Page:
Re: HTML forms

Dave Raggett (dsr@w3.org)
Mon, 3 Mar 1997 18:04:40 -0500 ()


Date: Mon, 3 Mar 1997 18:04:40 -0500 ()
From: Dave Raggett <dsr@w3.org>
To: "nemo/Joel N. Weber II" <devnull@gnu.ai.mit.edu>
cc: scotti@microsoft.com, www-html@w3.org
Subject: Re: HTML forms
In-Reply-To: <199703032112.QAA08869@churchy.gnu.ai.mit.edu>
Message-ID: <Pine.WNT.3.95.970303173204.111E-100000@blockquote.w3.org>

On Mon, 3 Mar 1997, nemo/Joel N. Weber II wrote:

> These comments are regarding the `Design Issues for HTML Forms';
> the draft is at http://www.w3.org/pub/WWW/TR/WD-forms-970203
> 
> The name `accesskey' seems unintuitive to me.  I'd prefer something that
> doesn't look like a name invented by marketing people.  `key' and
> `shortcut' and `hotkey' and `keystroke' are all names that I would
> consider an improvement over `accesskey'. 

Personally, I prefer shorter names where the meaning remains clear.
In this case its also a matter of achieving consensus in W3C's HTML
working group. 

> I'm not exactly sure what the keybindings under Windows are, but I have
> a feeling using the command key on the Mac is going to cause problems.
> IIRC, command-q is normally used to quit an application program.  With
> this proposal, it will be possible for the creator of a page to remap
> command-q.  That seems completely wrong to me.
> 
> Probably the Right Thing would be to either use the key without a modifier
> when the focus is not assigned to an input field; or possibly allow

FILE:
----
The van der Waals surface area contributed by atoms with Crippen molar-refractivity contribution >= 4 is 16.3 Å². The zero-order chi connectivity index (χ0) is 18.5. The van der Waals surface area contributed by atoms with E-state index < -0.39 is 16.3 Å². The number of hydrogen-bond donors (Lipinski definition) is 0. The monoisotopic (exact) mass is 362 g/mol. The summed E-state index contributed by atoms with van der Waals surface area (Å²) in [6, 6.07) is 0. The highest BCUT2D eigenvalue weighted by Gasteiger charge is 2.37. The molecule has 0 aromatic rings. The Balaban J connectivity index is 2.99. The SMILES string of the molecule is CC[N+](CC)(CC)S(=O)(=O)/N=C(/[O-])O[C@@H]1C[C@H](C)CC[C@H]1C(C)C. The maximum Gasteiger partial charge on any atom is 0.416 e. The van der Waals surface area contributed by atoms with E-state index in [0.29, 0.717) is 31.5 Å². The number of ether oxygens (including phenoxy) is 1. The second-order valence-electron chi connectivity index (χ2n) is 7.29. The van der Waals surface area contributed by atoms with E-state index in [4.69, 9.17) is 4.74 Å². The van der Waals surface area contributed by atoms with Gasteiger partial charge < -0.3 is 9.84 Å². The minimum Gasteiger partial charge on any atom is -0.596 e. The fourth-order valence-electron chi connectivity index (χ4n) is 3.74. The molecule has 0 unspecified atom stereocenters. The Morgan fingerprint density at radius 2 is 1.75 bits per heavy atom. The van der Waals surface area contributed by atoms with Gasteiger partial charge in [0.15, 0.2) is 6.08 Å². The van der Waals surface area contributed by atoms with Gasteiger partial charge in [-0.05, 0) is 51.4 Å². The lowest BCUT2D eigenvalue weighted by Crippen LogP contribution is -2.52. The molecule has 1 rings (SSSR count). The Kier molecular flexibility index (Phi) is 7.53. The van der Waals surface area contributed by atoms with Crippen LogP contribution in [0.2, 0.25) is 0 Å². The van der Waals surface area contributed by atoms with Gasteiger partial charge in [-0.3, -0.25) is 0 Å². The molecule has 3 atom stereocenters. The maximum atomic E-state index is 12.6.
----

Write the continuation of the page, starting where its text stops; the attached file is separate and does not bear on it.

> the use of the control key.

Globally assigned keys cause difficulties in compound documents. The
author assigned key may conflict with the operating system, with the
UA (e.g. the menus or toolbar) or with other objects in the hierarchy
defining the document. AccessKey emphasises the importance of using
keystrokes to *access* the document elements by people with disabilities.

One way around this is to switch to a navigation model. A sequence of
key strokes traverses the hierarchy taking you to the specific element
you intended. Microsoft Windows uses this approach with ALT+key for
accessing menus etc.

Given that authors don't know what access keys are used for the menus
(since these are UA/platform dependent), we need an unambiguous means
to move the context to the document rather than the menu bar. This can
be defined on a UA specific basis. Once, in the document, the author
should be able to control the key strokes needed to move around the
hierarchy of elements within the document.

On Windows ALT+key is appropriate. On other platforms other choices
are needed. For the Mac an additional modifier key may be needed to
avoid clashes with global command keys. Another combination may be
appropriate for X11. The spec is being revised to make these issues
clearer.

> I can't really understand the disabled attribute, because I don't see
> any examples.

This allows the server to initialize a given field as being disabled
e.g. because the current state of other fields precludes this field
from being changed. With scripts the disabled flag can be modified
dynamically rather than awaiting the processing of a submitted form.

> The label proposal makes sense to me; except that putting the accesskey
> on the label and not the object it describes makes no sense to me at all.

This is debateable.

Thanks for your comments.
--
  Dave Raggett <dsr@w3.org> tel: +1 617 258 5741 fax: +1 617 258 5999
  World Wide Web Consortium 545 Technology Square, Cambridge, MA 02139